Plant of the Week: Midwinter Fire Bloodtwig Dogwood

Photo by Joan Garvin

The High Line’s planting design is inspired by the self-seeded landscape that grew up between rail tracks after the trains stopped running in the 1980s. Today, the High Line includes more than 300 species of perennials, grasses, shrubs, and trees – each chosen for their hardiness, adaptability, diversity, and seasonal variation in color and texture. Some of the species that originally grew on the High Line’s rail bed are reflected in the park landscape today.

This week we share one of our gardeners’ current favorites with you.

The vibrant red-orange and yellow young stems of Cornus sanguinea ‘Midwinter Fire’ – Midwinter Fire bloodtwig dogwood – are a welcome sight among the subdued hues of winter.

The cultivar Midwinter Fire bloodtwig dogwood is a deciduous, suckering shrub that typically grows five feet tall and wide. Cornus sanguinea is native to Europe where it is often used in hedgerows. In midsummer it produces small, white, hermaphroditic flowers that bloom in flat-topped clusters and ripen to dark, purplish berries. Ovate green leaves turn golden yellow for a splendid autumn display. Stems from the shrub dogwood are tough and durable – used for arrows and tool handles – and young stems are often used to brighten indoor arrangements.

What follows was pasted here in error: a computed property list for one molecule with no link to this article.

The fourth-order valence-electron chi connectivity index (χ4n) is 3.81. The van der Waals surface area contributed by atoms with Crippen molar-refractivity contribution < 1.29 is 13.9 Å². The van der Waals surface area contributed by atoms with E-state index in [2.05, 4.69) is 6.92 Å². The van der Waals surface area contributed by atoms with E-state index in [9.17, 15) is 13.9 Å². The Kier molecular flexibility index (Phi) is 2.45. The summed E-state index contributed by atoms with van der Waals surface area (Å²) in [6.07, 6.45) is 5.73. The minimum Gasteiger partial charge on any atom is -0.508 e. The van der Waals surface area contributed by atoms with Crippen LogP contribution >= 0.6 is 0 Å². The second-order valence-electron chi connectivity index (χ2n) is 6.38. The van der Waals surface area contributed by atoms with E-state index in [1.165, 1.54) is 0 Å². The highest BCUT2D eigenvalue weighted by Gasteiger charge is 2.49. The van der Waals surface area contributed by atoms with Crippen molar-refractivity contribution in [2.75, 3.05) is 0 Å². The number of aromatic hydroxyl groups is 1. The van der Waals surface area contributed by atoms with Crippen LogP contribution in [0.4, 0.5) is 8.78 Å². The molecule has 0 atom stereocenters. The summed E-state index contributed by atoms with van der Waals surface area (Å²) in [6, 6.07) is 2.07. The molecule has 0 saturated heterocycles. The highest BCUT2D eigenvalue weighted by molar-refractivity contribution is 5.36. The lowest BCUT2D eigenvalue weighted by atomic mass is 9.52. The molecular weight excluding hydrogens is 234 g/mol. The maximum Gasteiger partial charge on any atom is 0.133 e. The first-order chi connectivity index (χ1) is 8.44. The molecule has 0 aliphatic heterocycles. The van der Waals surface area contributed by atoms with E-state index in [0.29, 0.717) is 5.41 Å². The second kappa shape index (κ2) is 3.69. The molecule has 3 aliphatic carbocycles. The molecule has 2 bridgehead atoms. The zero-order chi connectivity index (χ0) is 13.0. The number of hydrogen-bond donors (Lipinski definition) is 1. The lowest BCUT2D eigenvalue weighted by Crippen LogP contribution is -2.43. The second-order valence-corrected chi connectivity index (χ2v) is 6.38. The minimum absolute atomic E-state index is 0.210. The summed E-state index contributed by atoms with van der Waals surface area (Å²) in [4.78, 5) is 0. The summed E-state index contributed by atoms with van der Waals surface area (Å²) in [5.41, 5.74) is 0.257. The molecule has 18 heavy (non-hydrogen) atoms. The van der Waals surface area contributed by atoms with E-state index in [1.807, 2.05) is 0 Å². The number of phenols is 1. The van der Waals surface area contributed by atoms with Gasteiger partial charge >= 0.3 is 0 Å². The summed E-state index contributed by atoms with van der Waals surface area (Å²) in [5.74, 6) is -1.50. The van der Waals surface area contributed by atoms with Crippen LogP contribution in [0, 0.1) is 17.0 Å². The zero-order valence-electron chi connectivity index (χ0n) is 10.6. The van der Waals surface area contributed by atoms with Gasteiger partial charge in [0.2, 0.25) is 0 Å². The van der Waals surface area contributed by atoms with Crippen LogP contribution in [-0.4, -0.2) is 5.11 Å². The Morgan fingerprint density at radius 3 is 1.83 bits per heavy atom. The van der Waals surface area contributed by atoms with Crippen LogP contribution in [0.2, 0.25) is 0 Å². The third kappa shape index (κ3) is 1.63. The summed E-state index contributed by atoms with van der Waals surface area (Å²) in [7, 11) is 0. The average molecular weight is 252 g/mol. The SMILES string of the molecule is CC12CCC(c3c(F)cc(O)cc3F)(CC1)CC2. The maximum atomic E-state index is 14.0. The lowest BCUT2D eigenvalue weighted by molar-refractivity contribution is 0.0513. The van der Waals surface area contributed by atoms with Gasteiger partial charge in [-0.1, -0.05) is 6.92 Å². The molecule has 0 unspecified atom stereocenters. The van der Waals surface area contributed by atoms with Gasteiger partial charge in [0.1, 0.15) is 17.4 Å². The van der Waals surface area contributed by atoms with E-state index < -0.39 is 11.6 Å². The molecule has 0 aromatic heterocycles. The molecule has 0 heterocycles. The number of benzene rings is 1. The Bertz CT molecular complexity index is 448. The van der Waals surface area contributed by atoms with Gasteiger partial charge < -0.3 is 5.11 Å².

Photo by Beverly Israely

To maximize the illuminating effect of Midwinter Fire bloodtwig dogwood, prune stems down to the ground every two to three years in late winter or early spring before the buds open. The new slender stems will provide the best color the following year, as color fades each year on older stems. Bloodtwig dogwood prefers to grow in sun to part shade, in moist, well-draining soils. The plant is quite tolerant of urban environments.

WHERE TO SEE THIS PLANT

Cornus sanguinea ‘Midwinter Fire’ lights up the garden beds along the High Line at 10th Avenue Square, at West 17th Street, and in the Chelsea Thicket, between West 21st and 22nd Streets.

Download our January bloom list

Our horticultural team counts on members and friends like you to help keep the High Line beautiful and thriving. Join our community of supporters who play an essential role in the High Line’s most important gardening projects – become a member of Friends of the High Line today!

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